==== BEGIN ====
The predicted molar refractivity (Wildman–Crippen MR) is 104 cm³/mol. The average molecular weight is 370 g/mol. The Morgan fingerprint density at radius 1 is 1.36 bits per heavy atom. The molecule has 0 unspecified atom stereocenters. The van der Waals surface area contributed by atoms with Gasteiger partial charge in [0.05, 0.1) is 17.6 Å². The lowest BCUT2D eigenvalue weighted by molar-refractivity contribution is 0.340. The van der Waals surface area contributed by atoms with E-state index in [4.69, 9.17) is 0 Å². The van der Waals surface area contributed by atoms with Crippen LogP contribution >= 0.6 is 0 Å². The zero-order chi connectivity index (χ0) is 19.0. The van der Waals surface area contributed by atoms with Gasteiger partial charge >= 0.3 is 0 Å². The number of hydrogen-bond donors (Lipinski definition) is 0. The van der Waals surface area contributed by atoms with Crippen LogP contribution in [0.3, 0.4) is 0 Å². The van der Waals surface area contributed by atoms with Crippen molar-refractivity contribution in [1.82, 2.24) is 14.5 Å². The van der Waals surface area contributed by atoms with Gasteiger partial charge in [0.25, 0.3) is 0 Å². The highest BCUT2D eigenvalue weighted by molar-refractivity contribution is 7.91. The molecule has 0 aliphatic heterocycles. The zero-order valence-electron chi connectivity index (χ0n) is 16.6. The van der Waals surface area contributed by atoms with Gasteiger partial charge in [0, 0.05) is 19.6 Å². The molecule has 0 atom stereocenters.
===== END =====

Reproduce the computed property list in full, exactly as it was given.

The predicted molar refractivity (Wildman–Crippen MR) is 104 cm³/mol. The average molecular weight is 370 g/mol. The Morgan fingerprint density at radius 1 is 1.36 bits per heavy atom. The molecule has 0 unspecified atom stereocenters. The van der Waals surface area contributed by atoms with Gasteiger partial charge in [0.05, 0.1) is 17.6 Å². The lowest BCUT2D eigenvalue weighted by molar-refractivity contribution is 0.340. The van der Waals surface area contributed by atoms with E-state index in [4.69, 9.17) is 0 Å². The van der Waals surface area contributed by atoms with Crippen LogP contribution >= 0.6 is 0 Å². The zero-order chi connectivity index (χ0) is 19.0. The van der Waals surface area contributed by atoms with Gasteiger partial charge >= 0.3 is 0 Å². The number of hydrogen-bond donors (Lipinski definition) is 0. The van der Waals surface area contributed by atoms with Crippen LogP contribution in [0.3, 0.4) is 0 Å². The van der Waals surface area contributed by atoms with Crippen molar-refractivity contribution in [1.82, 2.24) is 14.5 Å². The van der Waals surface area contributed by atoms with Gasteiger partial charge in [0.25, 0.3) is 0 Å². The highest BCUT2D eigenvalue weighted by molar-refractivity contribution is 7.91. The molecule has 0 aliphatic heterocycles. The zero-order valence-electron chi connectivity index (χ0n) is 16.6. The van der Waals surface area contributed by atoms with Gasteiger partial charge in [0, 0.05) is 19.6 Å². The molecule has 0 atom stereocenters.